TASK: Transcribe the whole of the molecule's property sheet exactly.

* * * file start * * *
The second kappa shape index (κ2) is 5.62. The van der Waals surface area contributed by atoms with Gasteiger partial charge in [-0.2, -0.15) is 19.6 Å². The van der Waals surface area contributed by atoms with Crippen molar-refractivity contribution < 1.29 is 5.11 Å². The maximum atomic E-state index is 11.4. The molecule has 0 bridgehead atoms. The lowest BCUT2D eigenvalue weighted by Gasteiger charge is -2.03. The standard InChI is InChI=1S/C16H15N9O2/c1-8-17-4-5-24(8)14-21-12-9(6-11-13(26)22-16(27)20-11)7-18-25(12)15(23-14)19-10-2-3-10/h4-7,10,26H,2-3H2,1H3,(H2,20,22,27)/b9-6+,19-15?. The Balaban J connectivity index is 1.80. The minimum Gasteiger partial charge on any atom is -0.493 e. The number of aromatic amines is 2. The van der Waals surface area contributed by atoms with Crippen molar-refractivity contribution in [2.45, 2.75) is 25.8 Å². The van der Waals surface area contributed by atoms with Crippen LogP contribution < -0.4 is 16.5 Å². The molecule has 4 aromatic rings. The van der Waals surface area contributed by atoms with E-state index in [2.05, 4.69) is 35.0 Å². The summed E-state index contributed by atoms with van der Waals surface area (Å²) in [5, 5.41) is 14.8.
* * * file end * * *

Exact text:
The second kappa shape index (κ2) is 5.62. The van der Waals surface area contributed by atoms with Gasteiger partial charge in [-0.2, -0.15) is 19.6 Å². The van der Waals surface area contributed by atoms with Crippen molar-refractivity contribution < 1.29 is 5.11 Å². The maximum atomic E-state index is 11.4. The molecule has 0 bridgehead atoms. The lowest BCUT2D eigenvalue weighted by Gasteiger charge is -2.03. The standard InChI is InChI=1S/C16H15N9O2/c1-8-17-4-5-24(8)14-21-12-9(6-11-13(26)22-16(27)20-11)7-18-25(12)15(23-14)19-10-2-3-10/h4-7,10,26H,2-3H2,1H3,(H2,20,22,27)/b9-6+,19-15?. The Balaban J connectivity index is 1.80. The minimum Gasteiger partial charge on any atom is -0.493 e. The number of aromatic amines is 2. The van der Waals surface area contributed by atoms with Crippen molar-refractivity contribution in [2.45, 2.75) is 25.8 Å². The van der Waals surface area contributed by atoms with Crippen LogP contribution < -0.4 is 16.5 Å². The molecule has 4 aromatic rings. The van der Waals surface area contributed by atoms with E-state index in [2.05, 4.69) is 35.0 Å². The summed E-state index contributed by atoms with van der Waals surface area (Å²) in [5, 5.41) is 14.8.